Senior Admissions Fellow
Alma Mater: Briarcliff Manor High School
Why I wanted to become a Senior Fellow
Having worked at the Admissions Office since freshman year as a student intern and worked my way up to being a tour guide coordinator, I’ve had the opportunity to share my love and experiences at Middlebury in a variety of ways. I still greatly enjoy walking backwards, but am looking forward to the challenge of leading information sessions (while standing still) and engaging with an audience in a more formal setting. Senior year should be about pushing and challenging myself in new ways; being a Senior Fellow seemed like the right next step.
What I did this summer
This past summer I interned in Washington, D.C. at the Washington Office on Latin America. As the Cuba Program intern, I was able to draw on my study abroad experience in Havana while attending meetings on the Hill and briefing senior staff, writing commentary pieces for WOLA’s website, translating documents into and from English and Spanish, and meeting with other Cuba experts in the field.
What my college search was like
While in high school, when I thought of college in the abstract I envisioned attending a large university (in contrast to my small public high school) somewhere warm and far away from New York. I have always been interested in foreign language and international affairs, so when I began investigating which colleges were actually out there, I let my concrete interests rather than my abstract preferences guide me. After many discussions with my English teacher in high school (who happens to be a Midd alumna) and attending an information session with a representative from Middlebury at my high school, I was convinced to make a journey to Vermont. Middlebury happened to be the first college campus I ever visited and I was hooked from the beginning.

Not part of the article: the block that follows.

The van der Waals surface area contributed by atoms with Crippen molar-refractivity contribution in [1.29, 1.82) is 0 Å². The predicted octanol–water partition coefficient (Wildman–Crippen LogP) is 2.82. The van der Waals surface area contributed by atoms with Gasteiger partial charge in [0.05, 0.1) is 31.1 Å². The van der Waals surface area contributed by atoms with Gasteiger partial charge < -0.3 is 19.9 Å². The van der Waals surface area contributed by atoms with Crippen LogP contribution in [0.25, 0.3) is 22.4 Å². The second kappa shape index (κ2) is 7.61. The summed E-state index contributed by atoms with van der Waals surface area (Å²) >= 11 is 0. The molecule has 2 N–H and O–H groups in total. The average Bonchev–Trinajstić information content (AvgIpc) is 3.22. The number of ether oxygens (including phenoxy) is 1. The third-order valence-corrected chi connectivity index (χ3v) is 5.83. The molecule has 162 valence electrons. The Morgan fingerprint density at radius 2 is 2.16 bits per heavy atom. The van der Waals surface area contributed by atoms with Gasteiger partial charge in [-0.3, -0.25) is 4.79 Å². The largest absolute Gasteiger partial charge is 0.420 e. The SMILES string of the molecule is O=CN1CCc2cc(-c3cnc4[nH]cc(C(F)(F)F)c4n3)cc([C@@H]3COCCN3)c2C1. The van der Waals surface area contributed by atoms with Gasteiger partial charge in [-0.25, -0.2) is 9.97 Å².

Between the study abroad offerings, the beautiful campus in the rolling hills in Vermont’s Champlain Valley, and other academic focuses that met my personal interests, Middlebury seemed like a place I wanted to be. In the end, instead of ending up at a large university in sunny Florida, I somehow managed to find myself in wintry small-town Vermont, (which shares a border with New York I might add), but have never looked back since.